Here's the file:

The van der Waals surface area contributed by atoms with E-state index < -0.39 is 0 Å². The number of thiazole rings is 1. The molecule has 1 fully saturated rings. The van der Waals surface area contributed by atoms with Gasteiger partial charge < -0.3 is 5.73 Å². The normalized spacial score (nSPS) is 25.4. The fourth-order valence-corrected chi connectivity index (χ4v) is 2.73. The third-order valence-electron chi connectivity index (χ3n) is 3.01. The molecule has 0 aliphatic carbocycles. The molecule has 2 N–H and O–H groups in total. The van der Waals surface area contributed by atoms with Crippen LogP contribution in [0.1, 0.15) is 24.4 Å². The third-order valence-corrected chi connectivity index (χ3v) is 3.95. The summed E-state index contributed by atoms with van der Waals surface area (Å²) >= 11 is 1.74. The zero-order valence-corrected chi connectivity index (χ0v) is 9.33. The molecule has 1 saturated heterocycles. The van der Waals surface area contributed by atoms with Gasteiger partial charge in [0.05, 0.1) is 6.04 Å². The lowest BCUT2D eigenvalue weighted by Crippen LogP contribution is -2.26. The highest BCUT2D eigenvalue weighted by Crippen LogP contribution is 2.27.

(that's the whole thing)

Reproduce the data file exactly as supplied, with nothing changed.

The van der Waals surface area contributed by atoms with E-state index < -0.39 is 0 Å². The number of thiazole rings is 1. The molecule has 1 fully saturated rings. The van der Waals surface area contributed by atoms with Gasteiger partial charge < -0.3 is 5.73 Å². The normalized spacial score (nSPS) is 25.4. The fourth-order valence-corrected chi connectivity index (χ4v) is 2.73. The third-order valence-electron chi connectivity index (χ3n) is 3.01. The molecule has 0 aliphatic carbocycles. The molecule has 2 N–H and O–H groups in total. The van der Waals surface area contributed by atoms with Crippen LogP contribution in [0.1, 0.15) is 24.4 Å². The third-order valence-corrected chi connectivity index (χ3v) is 3.95. The summed E-state index contributed by atoms with van der Waals surface area (Å²) >= 11 is 1.74. The zero-order valence-corrected chi connectivity index (χ0v) is 9.33. The molecule has 1 saturated heterocycles. The van der Waals surface area contributed by atoms with Gasteiger partial charge in [0.05, 0.1) is 6.04 Å². The lowest BCUT2D eigenvalue weighted by Crippen LogP contribution is -2.26. The highest BCUT2D eigenvalue weighted by Crippen LogP contribution is 2.27.